Kids Can Love Poetry, I Promise.

I know I joked about poetry in my last post, but it can be so much fun, really. Especially if you aren’t opposed to a little April fooling.

This absolutely silly and hilarious book by Chris Harris and Lane Smith is the Where the Sidewalk Ends for a new generation of readers. And if you’re really, really mean, you can do what I did when I read this page:

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Without missing a beat, I said, “If you’re a good child, then you’ll read it just fine—/But if you’re a bad one, you won’t.” When my little darlings protested, “NO, it doesn’t say that! There’s no fourth line!” I laughed and refused to be tricked by them. I said I knew they could see the fourth line, because they are the best kids in the world, and I wouldn’t be fooled. They looked at each other wide-eyed, while I walked away to hide my laughter in a sink full of dishes. I heard them whispering, plotting. Then they scrambled to try all their ideas. They tried holding it up to a mirror, they took it into the dark to check for glow-in-the-dark ink, they tried their invisible ink pen light, they looked through a magnifying lens. When they had exhausted all their experiments, they came back to me begging for relief, an admission of trickery. I laughed at what I called their elaborate ruse and again refused to be had by my own children.

I did eventually spill the beans, of course. They thought it was hilarious. Or maybe they were just so relieved they couldn’t stop laughing. Either way, it was a lot of fun.

Now if you’re looking for more serious books of poetry, here are a few collections my kids have absolutely loved:

I love Mary Oliver for myself, but especially for children. Her books are a wonderful starting point for future poetry-lovers, because her writing is both beautiful and accessible. Because she writes about the natural world, and children are expert observers of nature, her writing clicks for them in a way that other works that require more background knowledge just can’t. Also, every time I pulled out this book I would give her a silly last name like Pickles or Olive Juice, just to prompt the kids to say, “No! Mary Oliver!” I really pull out all the stops when it comes to poetry. The stakes are too high to play sloppy.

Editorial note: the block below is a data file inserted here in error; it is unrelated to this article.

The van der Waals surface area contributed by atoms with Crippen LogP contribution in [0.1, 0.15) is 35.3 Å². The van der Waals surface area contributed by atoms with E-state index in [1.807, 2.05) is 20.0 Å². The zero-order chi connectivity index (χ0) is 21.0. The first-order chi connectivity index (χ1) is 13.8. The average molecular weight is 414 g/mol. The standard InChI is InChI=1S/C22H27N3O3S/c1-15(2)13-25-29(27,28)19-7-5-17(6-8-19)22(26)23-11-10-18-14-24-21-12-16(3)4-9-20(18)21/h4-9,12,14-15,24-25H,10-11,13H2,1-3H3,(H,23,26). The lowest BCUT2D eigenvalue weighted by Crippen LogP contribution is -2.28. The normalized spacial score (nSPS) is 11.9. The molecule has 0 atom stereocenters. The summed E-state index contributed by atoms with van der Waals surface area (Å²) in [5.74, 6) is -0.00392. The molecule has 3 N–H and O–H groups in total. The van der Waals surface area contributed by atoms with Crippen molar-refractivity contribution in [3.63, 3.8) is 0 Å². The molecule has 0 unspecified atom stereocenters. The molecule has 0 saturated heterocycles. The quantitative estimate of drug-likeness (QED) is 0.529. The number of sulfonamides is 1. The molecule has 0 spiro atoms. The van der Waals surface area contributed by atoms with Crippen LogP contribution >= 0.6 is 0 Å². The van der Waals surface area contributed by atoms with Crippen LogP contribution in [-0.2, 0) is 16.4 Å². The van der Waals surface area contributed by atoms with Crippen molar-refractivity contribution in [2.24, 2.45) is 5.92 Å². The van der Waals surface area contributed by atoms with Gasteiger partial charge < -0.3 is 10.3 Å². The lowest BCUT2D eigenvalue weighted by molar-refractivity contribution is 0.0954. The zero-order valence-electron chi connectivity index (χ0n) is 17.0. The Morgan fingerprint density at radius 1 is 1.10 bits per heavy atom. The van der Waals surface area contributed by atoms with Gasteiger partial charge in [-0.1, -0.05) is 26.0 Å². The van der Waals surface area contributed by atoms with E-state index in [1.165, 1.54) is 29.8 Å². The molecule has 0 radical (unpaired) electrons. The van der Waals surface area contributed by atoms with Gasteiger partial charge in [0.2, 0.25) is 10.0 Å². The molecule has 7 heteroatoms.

Speaking of a good starting point, this HBO special is lovely:

I know. A show? Come on, Meg. This is supposed to be a book blog. But while technically a screen, in The Poetry Show the actors are reading classic poetry to your children. Reading. This is the screen time you can feel good about. And guess what? They made one more: A Child’s Garden of Poetry. When my daughter was a newborn, my son watched these over and over, and I didn’t feel one bit guilty. They are lovely, truly. Buy copies for every new big sibling you know.

If you’re looking for a collection from a variety of poets, a way to dip-your-toe, find out what your children like, we loved A Child’s Anthology of Poetry:

There aren’t pictures in that one, though. If you need pictures, try Poems to Learn by Heart:

Once you’ve discovered which poets your children like, you can find all sorts of short picture books, or longer books of poetry featuring their favorite. For example, maybe they like ee cummings, so you discover Enormous Smallness and I Carry Your Heart with Me and Little Tree. Or maybe they love haiku, so you have some fun with Won Ton: A Cat Tale Told in Haiku or Guyku or Hi, Koo! The possibilities!!

I started to list more of our favorite picture book versions of classic poems or biographies of poets, but the post would be almost as long as my dinosaur post and most wouldn’t realistically make it to the end. I can’t help but include A Visit to William Blake’s Inn, though, because it has double-bling on the cover, and you really need to pull out all the stops when your child’s love of poetry is on the line.

Happy reading and good luck! Please share your own recommendations in the comments!

 

 

 

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